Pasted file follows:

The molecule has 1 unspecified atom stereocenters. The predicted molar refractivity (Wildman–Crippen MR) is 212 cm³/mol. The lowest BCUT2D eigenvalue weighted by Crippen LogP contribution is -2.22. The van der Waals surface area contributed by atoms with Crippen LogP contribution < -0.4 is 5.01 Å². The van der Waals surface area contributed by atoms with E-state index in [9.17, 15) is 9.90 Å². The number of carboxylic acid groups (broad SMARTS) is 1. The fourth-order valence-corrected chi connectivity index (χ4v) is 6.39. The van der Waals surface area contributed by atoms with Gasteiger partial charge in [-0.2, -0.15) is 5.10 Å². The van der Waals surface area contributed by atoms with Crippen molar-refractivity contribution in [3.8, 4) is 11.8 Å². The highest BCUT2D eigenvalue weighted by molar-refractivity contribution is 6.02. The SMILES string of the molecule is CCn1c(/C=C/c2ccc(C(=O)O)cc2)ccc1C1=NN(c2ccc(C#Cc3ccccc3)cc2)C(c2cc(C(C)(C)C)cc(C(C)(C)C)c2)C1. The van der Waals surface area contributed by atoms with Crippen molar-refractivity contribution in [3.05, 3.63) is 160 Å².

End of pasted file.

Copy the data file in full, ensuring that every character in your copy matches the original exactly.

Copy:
The molecule has 1 unspecified atom stereocenters. The predicted molar refractivity (Wildman–Crippen MR) is 212 cm³/mol. The lowest BCUT2D eigenvalue weighted by Crippen LogP contribution is -2.22. The van der Waals surface area contributed by atoms with Crippen LogP contribution < -0.4 is 5.01 Å². The van der Waals surface area contributed by atoms with E-state index in [9.17, 15) is 9.90 Å². The number of carboxylic acid groups (broad SMARTS) is 1. The fourth-order valence-corrected chi connectivity index (χ4v) is 6.39. The van der Waals surface area contributed by atoms with Gasteiger partial charge in [-0.2, -0.15) is 5.10 Å². The van der Waals surface area contributed by atoms with Crippen molar-refractivity contribution in [3.8, 4) is 11.8 Å². The highest BCUT2D eigenvalue weighted by molar-refractivity contribution is 6.02. The SMILES string of the molecule is CCn1c(/C=C/c2ccc(C(=O)O)cc2)ccc1C1=NN(c2ccc(C#Cc3ccccc3)cc2)C(c2cc(C(C)(C)C)cc(C(C)(C)C)c2)C1. The van der Waals surface area contributed by atoms with Crippen molar-refractivity contribution in [3.05, 3.63) is 160 Å².